DEAR ABBY: Please tell “Privacy Please in Santa Clara, Calif.” that she does not have to pump her breast milk in the bathroom. Depending on the laws in her state, she may be entitled to request that her employer create a dedicated pumping location for new moms.
Pumping in the restroom could endanger her baby’s health. That new mom needs a clean, private space to pump and should ask her boss for help in establishing a special room.
Kudos to “Privacy Please” for doing the very best thing for her baby. Hopefully her employer will realize what a valuable, dedicated individual she is and accommodate her needs so she can continue her high-quality work performance while also taking care of her little one. — NURSING MOM IN TEXAS
DEAR NURSING MOM: Thank you for raising the issue about the laws pertaining to new nursing moms. Several states have expanded their breast-feeding laws to include provisions that protect a mother’s right to express milk in the workplace. California requires employers to provide break time for employees to do this and to make reasonable efforts to provide a location other than a toilet stall, with a penalty for noncompliance. Read on:
DEAR ABBY: I, too, was the first new mom in my office who faced the challenges of pumping in order to continue providing my baby with breast milk. It makes me cringe to think that “Privacy” has to resort to using an unsanitary bathroom stall for this task.
There is legislation in her state that requires her employer to supply her with a room other than a toilet stall for privacy. The La Leche League Web site at www.laleche league.org is an excellent resource for breast-feeding moms and provides links to this legislation as well as laws in other states. — ALICIA IN DULUTH, MINN.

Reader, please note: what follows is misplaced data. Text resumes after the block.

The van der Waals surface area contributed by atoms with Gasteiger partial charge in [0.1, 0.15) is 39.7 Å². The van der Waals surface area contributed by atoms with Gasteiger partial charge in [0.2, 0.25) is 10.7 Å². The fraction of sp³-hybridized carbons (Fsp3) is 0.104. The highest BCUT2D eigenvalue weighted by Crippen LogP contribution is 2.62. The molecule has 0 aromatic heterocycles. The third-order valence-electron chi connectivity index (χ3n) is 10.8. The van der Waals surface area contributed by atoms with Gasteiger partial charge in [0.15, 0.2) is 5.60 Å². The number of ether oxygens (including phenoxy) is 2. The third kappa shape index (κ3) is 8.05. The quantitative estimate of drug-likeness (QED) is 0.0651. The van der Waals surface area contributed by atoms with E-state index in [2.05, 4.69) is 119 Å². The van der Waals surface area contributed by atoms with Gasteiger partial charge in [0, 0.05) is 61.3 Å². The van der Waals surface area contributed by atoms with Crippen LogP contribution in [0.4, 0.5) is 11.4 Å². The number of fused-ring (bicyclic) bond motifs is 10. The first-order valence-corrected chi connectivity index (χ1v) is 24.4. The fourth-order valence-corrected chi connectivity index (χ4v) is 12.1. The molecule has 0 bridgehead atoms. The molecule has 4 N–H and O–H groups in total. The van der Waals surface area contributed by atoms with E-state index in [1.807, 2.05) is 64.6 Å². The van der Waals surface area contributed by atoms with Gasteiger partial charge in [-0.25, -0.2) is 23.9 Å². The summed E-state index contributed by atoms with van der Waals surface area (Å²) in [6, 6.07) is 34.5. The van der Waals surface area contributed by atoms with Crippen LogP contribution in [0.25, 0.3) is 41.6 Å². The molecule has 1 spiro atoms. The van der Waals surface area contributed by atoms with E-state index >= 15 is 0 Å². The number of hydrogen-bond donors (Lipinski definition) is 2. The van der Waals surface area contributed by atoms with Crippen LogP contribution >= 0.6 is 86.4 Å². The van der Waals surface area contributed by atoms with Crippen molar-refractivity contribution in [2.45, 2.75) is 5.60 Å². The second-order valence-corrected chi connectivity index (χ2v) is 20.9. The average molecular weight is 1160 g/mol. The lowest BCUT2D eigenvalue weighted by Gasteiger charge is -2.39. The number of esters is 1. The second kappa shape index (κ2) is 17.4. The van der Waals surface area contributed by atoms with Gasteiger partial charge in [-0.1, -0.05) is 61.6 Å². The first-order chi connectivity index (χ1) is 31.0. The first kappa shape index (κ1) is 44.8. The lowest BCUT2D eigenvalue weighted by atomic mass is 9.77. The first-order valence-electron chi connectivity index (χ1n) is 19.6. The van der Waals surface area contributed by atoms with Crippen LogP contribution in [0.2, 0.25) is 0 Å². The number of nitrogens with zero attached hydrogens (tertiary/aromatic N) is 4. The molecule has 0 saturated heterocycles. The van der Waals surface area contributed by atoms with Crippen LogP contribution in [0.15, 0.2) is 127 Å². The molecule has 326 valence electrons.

DEAR ABBY: The U.S. Department of Health and Human Services’ Health Resources and Services Administration (HRSA) has put together a tool kit to help employers understand and take the necessary steps to support breast-feeding employees. Recent studies show that there are many advantages, including lower absenteeism rates and improved productivity. An information booklet titled, “Easy Steps to Supporting Breastfeeding Employees” can be accessed online at www.ask.hrsa.gov. — HELEN IN CHICAGO
DEAR ABBY: My employer suggested that I pump in the women’s restroom. I replied that I would be happy to do that if the CEO would like to prepare his lunch there as well. It’s ridiculous for a nursing mom to go through the process of sterilizing every part of the pumping apparatus and then have to finish the process in a public bathroom. I hope her company will change its policy because it has been proven that breast-fed babies are healthier — and as a result, parents are less likely to miss work to stay home caring for sick children. — CONTENT MOM IN VIRGINIA
DEAR ABBY: I am proud that I am still able to provide my baby with breast milk after nine months while working full-time. I posted a sign on my office door that reads: “Food prep! Door will be unlocked at (insert time).” It gives my co-workers a chuckle. — STILL NURSING IN NASHUA, N.H.
DEAR ABBY: My wife hangs a sign in her office that reads: “I make milk. What’s your superpower?” — MARRIED TO A SUPERMOM